International Student House

Sat., March 23, 9:30 a.m. to 4 p.m.
Four Masters and Their Masterpieces
Treat yourself to an in-depth look at the works and life of four legendary artists: Michelangelo, Rubens, Monet, and Van Gogh. Tickets are $130; for information, visit
S. Dillon Ripley Center


March 1 to April 13
2013 Francophonie Cultural Festival
The annual Francophonie Cultural Festival celebrates the creativity, passions and intellectual variety of the nations of the French-speaking world. It's a global fusion of modern literature, contemporary and traditional music, cuisine, visual arts, films and family events — presented by the embassies of more than 70 countries. For more information, visit
Various locations

Thu., March 14, 7 p.m.
Embassy Chef Challenge 2013
An annual diplomatic tradition that's now in its fifth year, the Embassy Chef Challenge brings in top culinary talent from local embassies for a unique competition to benefit Cultural Tourism DC, a nonprofit promoting the city's arts, culture and heritage. The lavish gala finale features international tastings, top-shelf open bar, silent and live auctions, and prizes for the embassy chefs, who will be judged by celebrity chefs, food critics and gala guests. Tickets are $250; for information, visit
Ronald Reagan Building and International Trade Center

Through March 17
Nordic Cool 2013
A month-long international festival of theater, dance, music, visual arts, literature, design, cuisine, and film to highlight the diverse cultures of Denmark, Finland, Iceland, Norway, and Sweden as well as the territories of Greenland, the Faroe Islands, and Áland Islands (see February 2013 issue of The Washington Diplomat.).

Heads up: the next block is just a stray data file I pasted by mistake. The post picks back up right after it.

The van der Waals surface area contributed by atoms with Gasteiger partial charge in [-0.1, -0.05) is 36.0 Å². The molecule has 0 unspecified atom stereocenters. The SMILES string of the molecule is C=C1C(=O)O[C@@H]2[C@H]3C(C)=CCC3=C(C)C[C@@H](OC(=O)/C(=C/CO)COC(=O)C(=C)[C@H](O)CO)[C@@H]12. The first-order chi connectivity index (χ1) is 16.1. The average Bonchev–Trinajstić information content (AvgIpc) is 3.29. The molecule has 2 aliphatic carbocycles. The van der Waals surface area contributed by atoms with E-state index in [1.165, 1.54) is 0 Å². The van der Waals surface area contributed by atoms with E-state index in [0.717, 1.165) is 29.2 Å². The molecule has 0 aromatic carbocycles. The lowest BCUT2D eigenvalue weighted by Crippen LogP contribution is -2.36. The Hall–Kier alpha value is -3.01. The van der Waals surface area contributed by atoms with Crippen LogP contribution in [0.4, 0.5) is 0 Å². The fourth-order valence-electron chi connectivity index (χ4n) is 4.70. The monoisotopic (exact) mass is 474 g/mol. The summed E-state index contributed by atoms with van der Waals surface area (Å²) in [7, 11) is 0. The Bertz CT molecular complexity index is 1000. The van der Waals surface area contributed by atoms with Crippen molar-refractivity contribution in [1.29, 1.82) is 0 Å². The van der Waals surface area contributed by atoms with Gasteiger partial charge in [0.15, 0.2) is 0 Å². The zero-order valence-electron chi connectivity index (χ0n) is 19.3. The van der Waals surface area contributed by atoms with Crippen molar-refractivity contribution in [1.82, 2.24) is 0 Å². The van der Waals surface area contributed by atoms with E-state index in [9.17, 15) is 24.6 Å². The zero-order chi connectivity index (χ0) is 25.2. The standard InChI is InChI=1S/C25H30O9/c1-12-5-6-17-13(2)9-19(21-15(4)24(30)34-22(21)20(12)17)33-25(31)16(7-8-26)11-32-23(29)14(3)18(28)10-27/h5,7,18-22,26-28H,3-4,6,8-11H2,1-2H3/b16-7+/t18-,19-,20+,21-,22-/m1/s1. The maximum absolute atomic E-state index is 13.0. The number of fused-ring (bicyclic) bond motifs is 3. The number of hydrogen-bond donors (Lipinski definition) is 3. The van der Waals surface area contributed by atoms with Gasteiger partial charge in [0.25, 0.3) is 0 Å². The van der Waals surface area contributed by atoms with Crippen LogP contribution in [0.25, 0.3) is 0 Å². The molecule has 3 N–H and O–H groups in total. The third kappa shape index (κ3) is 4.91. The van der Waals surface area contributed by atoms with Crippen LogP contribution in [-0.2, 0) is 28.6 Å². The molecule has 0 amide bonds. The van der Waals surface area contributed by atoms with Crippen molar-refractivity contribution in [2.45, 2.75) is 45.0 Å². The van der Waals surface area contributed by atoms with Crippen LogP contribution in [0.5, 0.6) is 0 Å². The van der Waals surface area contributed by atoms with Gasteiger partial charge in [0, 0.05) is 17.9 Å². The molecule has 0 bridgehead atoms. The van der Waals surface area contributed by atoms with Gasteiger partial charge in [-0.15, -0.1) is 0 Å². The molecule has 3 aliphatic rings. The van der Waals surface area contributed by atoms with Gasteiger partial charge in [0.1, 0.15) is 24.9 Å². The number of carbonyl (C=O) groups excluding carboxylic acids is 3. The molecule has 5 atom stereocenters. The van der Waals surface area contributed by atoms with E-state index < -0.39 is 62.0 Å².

Kennedy Center

Through April 19
Dvorak and America
Through a series of five concerts, PostClassical Ensemble's "Dvorak and America" festival argues that Czech composer Antonín Dvorak acquired a distinctive and influential "American style" during his time in the United States that was fundamentally different in style from that of the music he had previously composed. The centerpiece is a March 1 concert at the Clarice Smith Performing Arts Center featuring the "Hiawatha Melodrama" alongside Dvorak's "String Serenade" and his little-known "American Suite." For information, visit
Clarice Smith Performing Arts Center
Duke Ellington School of the Arts

Through May 19
The Washington DC International Design Festival
Artisphere and Apartment Zero present this free three-month-long multidisciplinary celebration of design, anchored by "The Next Wave: Industrial Design in the 21st Century," a 4,000-square-foot exhibition exploring innovation in product design over the last 13 years. The exhibit of more than 100 objects from around the world will be complemented by a series of public programs. For information, visit or


Fri., March 15, 6:30 p.m.
THIS for Diplomats 2013 Spring Soiree